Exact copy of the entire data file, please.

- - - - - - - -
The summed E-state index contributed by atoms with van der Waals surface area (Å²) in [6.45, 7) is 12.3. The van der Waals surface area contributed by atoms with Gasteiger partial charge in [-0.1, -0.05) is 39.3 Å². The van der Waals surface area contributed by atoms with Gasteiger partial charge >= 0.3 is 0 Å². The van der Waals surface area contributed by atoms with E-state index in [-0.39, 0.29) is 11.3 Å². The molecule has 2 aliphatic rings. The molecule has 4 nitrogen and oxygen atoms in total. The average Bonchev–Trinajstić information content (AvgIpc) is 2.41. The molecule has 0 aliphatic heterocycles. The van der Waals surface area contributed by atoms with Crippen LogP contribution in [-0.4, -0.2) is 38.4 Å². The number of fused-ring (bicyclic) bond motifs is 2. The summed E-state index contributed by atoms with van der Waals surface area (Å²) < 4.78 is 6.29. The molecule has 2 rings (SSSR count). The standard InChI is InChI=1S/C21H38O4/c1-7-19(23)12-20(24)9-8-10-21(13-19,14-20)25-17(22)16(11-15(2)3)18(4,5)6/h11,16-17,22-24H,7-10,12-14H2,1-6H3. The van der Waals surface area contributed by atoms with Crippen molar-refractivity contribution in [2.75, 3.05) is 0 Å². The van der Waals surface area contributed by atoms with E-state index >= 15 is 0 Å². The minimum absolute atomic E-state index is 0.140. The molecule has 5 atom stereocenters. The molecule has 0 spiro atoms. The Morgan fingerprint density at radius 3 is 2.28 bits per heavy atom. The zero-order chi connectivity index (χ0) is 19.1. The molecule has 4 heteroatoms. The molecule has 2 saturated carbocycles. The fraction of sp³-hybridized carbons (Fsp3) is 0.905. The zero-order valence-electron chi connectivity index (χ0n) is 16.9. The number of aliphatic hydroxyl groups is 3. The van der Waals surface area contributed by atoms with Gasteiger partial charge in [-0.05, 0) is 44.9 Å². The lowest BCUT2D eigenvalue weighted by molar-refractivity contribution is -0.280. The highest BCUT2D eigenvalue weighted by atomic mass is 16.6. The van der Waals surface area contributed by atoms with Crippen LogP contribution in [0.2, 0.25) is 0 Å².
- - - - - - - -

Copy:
The summed E-state index contributed by atoms with van der Waals surface area (Å²) in [6.45, 7) is 12.3. The van der Waals surface area contributed by atoms with Gasteiger partial charge in [-0.1, -0.05) is 39.3 Å². The van der Waals surface area contributed by atoms with Gasteiger partial charge >= 0.3 is 0 Å². The van der Waals surface area contributed by atoms with E-state index in [-0.39, 0.29) is 11.3 Å². The molecule has 2 aliphatic rings. The molecule has 4 nitrogen and oxygen atoms in total. The average Bonchev–Trinajstić information content (AvgIpc) is 2.41. The molecule has 0 aliphatic heterocycles. The van der Waals surface area contributed by atoms with Crippen LogP contribution in [-0.4, -0.2) is 38.4 Å². The number of fused-ring (bicyclic) bond motifs is 2. The summed E-state index contributed by atoms with van der Waals surface area (Å²) < 4.78 is 6.29. The molecule has 2 rings (SSSR count). The standard InChI is InChI=1S/C21H38O4/c1-7-19(23)12-20(24)9-8-10-21(13-19,14-20)25-17(22)16(11-15(2)3)18(4,5)6/h11,16-17,22-24H,7-10,12-14H2,1-6H3. The van der Waals surface area contributed by atoms with Crippen molar-refractivity contribution in [2.75, 3.05) is 0 Å². The van der Waals surface area contributed by atoms with E-state index >= 15 is 0 Å². The minimum absolute atomic E-state index is 0.140. The molecule has 5 atom stereocenters. The molecule has 0 spiro atoms. The Morgan fingerprint density at radius 3 is 2.28 bits per heavy atom. The zero-order chi connectivity index (χ0) is 19.1. The molecule has 4 heteroatoms. The molecule has 2 saturated carbocycles. The fraction of sp³-hybridized carbons (Fsp3) is 0.905. The zero-order valence-electron chi connectivity index (χ0n) is 16.9. The number of aliphatic hydroxyl groups is 3. The van der Waals surface area contributed by atoms with Gasteiger partial charge in [-0.05, 0) is 44.9 Å². The lowest BCUT2D eigenvalue weighted by molar-refractivity contribution is -0.280. The highest BCUT2D eigenvalue weighted by atomic mass is 16.6. The van der Waals surface area contributed by atoms with Crippen LogP contribution in [0.2, 0.25) is 0 Å².